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Amendments Proposed to Rule 144

By Keith C. Collins, Associate Attorney of Shustak Reynolds & Partners, P.C. posted on Tuesday, April 13, 2021.

On December 22, 2020, the Securities and Exchange Commission (“SEC”) voted to propose an amendment to Rule 144 under the Securities Act of 1933.[1] The proposed rule revises the holding period for certain market-adjustable securities. The SEC defines a “market-adjustable security” as “a convertible or exchangeable security that provides for a conversion rate, conversion price, or other terms that, in each case, would have the effect of offsetting, in whole or in part, declines in value of the underlying securities that may occur prior to conversion or exchange.”[2]

The SEC is proposing the rule amendment to abate the risk of unregistered distributions in connection with the sales of market-adjustable securities.[3] Due to the unique features of market-adjustable securities, holders of these securities are not exposed to the typical market risk associated with the holding of a security because of the ability to promptly convert and resell the underlying security. Therefore, “initial purchasers or subsequent holders have an incentive to purchase the market-adjustable securities with a view to distribution.”[4] As the SEC notes, when a holder purchases a security with a view to distribution, they act as an underwriter and should not be eligible for a Section 4(a)(1) exemption.[5]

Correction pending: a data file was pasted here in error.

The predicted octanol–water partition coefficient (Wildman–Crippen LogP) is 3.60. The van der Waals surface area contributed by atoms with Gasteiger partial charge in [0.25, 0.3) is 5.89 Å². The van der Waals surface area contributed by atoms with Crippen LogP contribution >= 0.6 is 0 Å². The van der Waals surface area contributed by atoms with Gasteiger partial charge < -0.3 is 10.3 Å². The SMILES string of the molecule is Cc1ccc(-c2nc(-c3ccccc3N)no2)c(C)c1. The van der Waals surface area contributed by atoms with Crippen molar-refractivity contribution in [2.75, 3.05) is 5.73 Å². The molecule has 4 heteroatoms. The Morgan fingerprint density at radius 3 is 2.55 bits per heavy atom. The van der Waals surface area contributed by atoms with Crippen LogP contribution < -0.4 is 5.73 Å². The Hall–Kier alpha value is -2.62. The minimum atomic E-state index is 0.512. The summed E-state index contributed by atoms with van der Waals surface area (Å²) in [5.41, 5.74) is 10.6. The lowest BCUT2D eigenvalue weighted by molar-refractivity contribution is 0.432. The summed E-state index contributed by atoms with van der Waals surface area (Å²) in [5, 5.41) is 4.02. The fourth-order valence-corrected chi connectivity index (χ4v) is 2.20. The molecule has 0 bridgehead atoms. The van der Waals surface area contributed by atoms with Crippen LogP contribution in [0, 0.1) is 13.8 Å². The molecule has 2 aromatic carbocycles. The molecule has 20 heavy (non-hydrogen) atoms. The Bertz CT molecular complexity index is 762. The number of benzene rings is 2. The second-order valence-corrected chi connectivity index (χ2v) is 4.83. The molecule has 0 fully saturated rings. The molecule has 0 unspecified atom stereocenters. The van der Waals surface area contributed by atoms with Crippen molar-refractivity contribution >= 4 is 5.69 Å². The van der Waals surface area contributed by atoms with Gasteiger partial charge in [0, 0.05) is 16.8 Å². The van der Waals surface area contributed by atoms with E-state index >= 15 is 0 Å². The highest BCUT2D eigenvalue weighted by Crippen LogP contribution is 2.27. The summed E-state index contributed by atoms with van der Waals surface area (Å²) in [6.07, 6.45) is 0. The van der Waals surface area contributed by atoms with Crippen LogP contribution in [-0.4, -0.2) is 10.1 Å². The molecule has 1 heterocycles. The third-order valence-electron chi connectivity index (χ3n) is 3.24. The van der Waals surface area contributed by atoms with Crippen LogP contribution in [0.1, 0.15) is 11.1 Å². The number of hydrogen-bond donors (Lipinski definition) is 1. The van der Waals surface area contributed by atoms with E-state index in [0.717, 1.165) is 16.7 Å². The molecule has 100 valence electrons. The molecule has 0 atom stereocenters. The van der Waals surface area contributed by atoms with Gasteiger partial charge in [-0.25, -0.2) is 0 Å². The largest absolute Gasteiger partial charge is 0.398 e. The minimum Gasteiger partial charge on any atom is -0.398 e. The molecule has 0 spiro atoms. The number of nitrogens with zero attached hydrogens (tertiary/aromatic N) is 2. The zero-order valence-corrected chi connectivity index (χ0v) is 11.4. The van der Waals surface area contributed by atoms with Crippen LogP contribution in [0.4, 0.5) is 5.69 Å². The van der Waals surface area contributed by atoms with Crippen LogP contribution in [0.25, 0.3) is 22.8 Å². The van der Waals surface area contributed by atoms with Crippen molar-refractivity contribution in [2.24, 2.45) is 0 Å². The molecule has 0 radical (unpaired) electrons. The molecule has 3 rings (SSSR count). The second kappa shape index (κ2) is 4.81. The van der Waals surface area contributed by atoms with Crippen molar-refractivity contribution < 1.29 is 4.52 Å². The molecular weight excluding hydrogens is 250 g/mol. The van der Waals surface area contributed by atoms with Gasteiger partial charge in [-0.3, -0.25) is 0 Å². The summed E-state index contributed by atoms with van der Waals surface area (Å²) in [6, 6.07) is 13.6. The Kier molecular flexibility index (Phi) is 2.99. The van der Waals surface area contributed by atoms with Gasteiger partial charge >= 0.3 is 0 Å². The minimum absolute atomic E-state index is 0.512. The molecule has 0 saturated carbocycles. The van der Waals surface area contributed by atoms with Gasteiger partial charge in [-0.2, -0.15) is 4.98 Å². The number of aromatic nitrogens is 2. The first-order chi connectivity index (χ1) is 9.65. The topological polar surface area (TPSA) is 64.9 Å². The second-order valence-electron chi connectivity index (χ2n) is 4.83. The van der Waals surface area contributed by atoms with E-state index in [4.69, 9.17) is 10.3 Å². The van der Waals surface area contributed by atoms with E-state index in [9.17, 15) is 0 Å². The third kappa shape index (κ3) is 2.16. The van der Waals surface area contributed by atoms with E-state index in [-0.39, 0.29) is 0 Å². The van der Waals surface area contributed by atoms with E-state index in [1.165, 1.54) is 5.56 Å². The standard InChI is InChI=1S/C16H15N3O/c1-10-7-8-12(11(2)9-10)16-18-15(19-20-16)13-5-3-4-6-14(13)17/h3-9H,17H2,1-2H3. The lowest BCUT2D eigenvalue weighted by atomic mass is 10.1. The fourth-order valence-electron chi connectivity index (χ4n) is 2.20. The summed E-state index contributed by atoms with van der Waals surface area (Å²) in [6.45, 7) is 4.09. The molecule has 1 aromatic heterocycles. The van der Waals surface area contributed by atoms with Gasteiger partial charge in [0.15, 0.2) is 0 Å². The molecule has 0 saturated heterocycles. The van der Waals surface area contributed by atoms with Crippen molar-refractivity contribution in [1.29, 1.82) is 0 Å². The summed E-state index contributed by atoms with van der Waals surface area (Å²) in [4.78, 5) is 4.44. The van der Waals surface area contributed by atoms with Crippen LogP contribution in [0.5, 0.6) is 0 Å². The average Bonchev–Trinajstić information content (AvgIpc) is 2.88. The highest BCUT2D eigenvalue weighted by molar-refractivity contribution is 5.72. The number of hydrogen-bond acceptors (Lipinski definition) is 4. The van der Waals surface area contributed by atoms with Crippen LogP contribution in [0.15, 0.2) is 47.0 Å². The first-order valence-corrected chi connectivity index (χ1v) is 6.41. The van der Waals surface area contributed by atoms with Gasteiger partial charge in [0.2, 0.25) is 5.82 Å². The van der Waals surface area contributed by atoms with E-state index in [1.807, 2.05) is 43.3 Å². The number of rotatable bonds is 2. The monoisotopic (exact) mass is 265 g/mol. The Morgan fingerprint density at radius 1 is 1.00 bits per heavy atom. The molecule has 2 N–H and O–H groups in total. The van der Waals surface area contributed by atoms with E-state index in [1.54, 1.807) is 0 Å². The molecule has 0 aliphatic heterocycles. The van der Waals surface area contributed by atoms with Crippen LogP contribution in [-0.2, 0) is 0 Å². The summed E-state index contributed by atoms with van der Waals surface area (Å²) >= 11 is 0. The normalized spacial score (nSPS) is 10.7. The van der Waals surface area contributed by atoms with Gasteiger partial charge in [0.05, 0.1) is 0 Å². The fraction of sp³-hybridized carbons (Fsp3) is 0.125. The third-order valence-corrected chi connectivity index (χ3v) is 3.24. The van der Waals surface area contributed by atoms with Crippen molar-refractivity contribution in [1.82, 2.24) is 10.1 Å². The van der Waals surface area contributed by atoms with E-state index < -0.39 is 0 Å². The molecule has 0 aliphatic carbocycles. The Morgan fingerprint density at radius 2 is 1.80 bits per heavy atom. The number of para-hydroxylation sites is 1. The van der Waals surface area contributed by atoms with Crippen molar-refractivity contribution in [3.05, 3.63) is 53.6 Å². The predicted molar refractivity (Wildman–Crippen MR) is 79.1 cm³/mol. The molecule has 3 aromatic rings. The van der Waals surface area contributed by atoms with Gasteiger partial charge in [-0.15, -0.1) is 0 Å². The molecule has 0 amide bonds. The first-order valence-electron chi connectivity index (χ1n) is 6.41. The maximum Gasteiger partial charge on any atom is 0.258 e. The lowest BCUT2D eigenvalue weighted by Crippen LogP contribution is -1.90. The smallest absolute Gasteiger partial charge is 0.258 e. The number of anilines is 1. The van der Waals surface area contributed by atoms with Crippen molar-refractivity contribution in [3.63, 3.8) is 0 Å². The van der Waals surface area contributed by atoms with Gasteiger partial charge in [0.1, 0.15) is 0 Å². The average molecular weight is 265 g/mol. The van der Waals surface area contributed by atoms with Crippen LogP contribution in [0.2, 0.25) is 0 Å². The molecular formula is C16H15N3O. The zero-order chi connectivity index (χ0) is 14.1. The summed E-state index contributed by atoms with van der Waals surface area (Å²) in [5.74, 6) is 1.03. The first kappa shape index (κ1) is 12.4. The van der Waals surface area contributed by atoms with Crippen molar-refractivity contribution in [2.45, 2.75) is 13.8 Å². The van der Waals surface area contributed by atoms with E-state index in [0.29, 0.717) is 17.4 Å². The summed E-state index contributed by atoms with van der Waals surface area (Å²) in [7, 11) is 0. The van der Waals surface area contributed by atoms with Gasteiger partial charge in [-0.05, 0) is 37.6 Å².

The SEC opines that some sellers of market-adjustable securities, especially in the case of unlisted issuers, are taking advantage of the features of this type of security in a way that is inconsistent with the purpose of Rule 144.[6] Therefore, the SEC is proposing that Rule 144(d)(3)(ii) be amended to provide “that the holding period for the securities acquired upon conversion or exchange of certain market-adjustable securities issued by unlisted issuers would not begin until conversion or exchange.”[7] This proposed rule is intended to dissuade purchasers of market-adjustable securities from acquiring these securities with a view to an unregistered distribution. The proposed rule would not affect most convertible or variable-rate securities transactions.[8] The proposed rule also makes changes to Form 144 filing requirements, including mandatory electronic filing requirements for the sale of securities of Exchange Act reporting companies.[9]

Shustak Reynolds & Partners, P.C. focuses its practice on securities and financial services law and complex business disputes. 
We represent many broker-dealers, registered representatives, investment advisors, investors and businesses. 
Attorney Keith C. Collins can be reached in the firm’s San Diego office at (619) 696-9500.

 

 



[1] SEC Proposes Amendments to Rule 144 and Form 144, U.S. Sec. & Exchange Commission, (Dec. 2020), https://www.sec.gov/news/press-release/2020-336.

[2] Rule 144 Holding Period and Form 144 Filings, U.S. Sec. & Exchange Commission, Release Nos. 33-10911; 34-90773; File No. S7-24-20, (Dec. 2020), 4-5, https://www.sec.gov/rules/proposed/2020/33-10911.pdf.

[3] Id. at 5.

[4] Id. at 11.

[5] Id. at 12.

[6] Id. at 13.

[7] Id.

[8] Id. at 14.

[9] Id. at 18-19.

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